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Sara Ahmed is Professor of Race and Cultural Studies at Goldsmiths College, University of London. Her books include "The Cultural Politics of Emotion"; "Strange Encounters: Embodied Others in Post-Coloniality"; and "Differences that Matter: Feminist Theory and Postmodernism."
"[G]round shaking. The book is disorienting in a good way. It invites the reader to be shaken, disoriented, to question our selves and our position and it evokes the power and necessity of disorientation as a source of movement and challenge. Ahmed doesn't seem to insist that we deny the positions we currently occupy, or to move on, but to reorient ourselves. Like earthly tremors, queer phenomenology facilitates the formation of lines and fissures along the spaces of our existence, as events that open up new connections, rather than points in lines that bind us to existing structures and spaces in which living obliquely is made uncomfortable, if not impossible." - Margaret Mayhew, Cultural Studies Review "Ahmed's most valuable contribution in Queer Phenomenology is her reorienting of the language of queer theory. The phenomenological understanding of orientation and its attendant geometric metaphors usefully reframes queer discourse, showing disorientation as a moment not of desperation but of radical possibility, of getting it twisted in a productive and revolutionary way." - Zachary Lamm, GLQ "This is an original and refreshing use of phenomenological theory to address the kinds of questions--about orientations and about how bodies and objects become oriented through their interrelations--that help link it more directly to political and social questions--about gender, sexuality, and race, for example--that have tended to be treated as outside or beyond phenomenological frameworks. This extension and development of phenomenology is a major contribution."--Elizabeth Grosz, author of The Nick of Time: Politics, Evolution, and the Untimely "In this dazzling new book, Sara Ahmed has begun a much needed dialogue between queer studies and phenomenology. Focusing on the directionality, spatiality, and inclination of desires in time and space, Ahmed explains the straightness of heterosexuality and the digressions made by those queer desires that incline away from the norm, and, in her chapter on racialization, she puts the orient back into orientation. Ahmed's book has no telos, no moral purpose for queer life, but what it brings to the table instead is an original and inspiring meditation on the necessarily disorienting, disconcerting, and disjointed experience of queerness."--Judith Halberstam, author of In a Queer Time and Place: Transgender Bodies, Subcultural Lives "Finally, a theorist who takes sexual 'orientation' at its word. In this moving meditation on directionality, Sara Ahmed takes phenomenology for a turn through queer theory, postcolonial studies, feminism, critical race theory, geometry, and labor politics. In the world Ahmed encourages us to reinhabit, as bodies come to matter, bodily action materializes space, children inherit proximities rather than attributes, privileged bodies sink into familiarity, and politics is at its best when it involves a measure of disorientation. Follow her 'lines' of reasoning and you'll never again reach for an explanation, a book, or a lover without wondering how your grasp extended so far in the first place."--Kath Weston, author of Gender in Real Time: Power and Transience in a Visual Age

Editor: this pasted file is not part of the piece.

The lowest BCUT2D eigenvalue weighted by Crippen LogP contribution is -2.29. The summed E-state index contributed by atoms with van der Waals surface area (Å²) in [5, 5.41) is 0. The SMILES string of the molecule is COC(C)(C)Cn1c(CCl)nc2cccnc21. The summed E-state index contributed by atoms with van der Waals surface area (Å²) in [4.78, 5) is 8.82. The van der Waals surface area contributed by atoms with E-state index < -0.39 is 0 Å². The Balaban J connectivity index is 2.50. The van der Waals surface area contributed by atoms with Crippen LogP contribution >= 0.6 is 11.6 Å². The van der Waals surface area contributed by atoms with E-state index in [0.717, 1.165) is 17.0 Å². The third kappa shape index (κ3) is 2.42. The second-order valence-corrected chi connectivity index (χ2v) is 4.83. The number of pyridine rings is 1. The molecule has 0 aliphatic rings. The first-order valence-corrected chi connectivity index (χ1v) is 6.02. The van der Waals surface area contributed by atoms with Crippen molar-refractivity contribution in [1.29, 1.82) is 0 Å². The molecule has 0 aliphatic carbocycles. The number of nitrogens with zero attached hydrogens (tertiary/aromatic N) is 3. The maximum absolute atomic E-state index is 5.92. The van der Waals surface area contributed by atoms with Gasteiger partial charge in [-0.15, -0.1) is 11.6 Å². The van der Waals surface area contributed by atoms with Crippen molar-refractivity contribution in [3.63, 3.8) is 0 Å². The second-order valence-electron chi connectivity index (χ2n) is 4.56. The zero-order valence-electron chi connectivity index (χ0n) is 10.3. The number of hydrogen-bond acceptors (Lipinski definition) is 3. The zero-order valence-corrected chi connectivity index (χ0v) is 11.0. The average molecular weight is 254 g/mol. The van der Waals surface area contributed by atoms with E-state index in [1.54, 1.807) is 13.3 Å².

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"This is an original and refreshing use of phenomenological theory to address the kinds of questions--about orientations and about how bodies and objects become oriented through their interrelations--that help link it more directly to political and social questions--about gender, sexuality, and race, for example--that have tended to be treated as outside or beyond phenomenological frameworks. This extension and development of phenomenology is a major contribution."--Elizabeth Grosz, author of "The Nick of Time: Politics, Evolution, and the Untimely"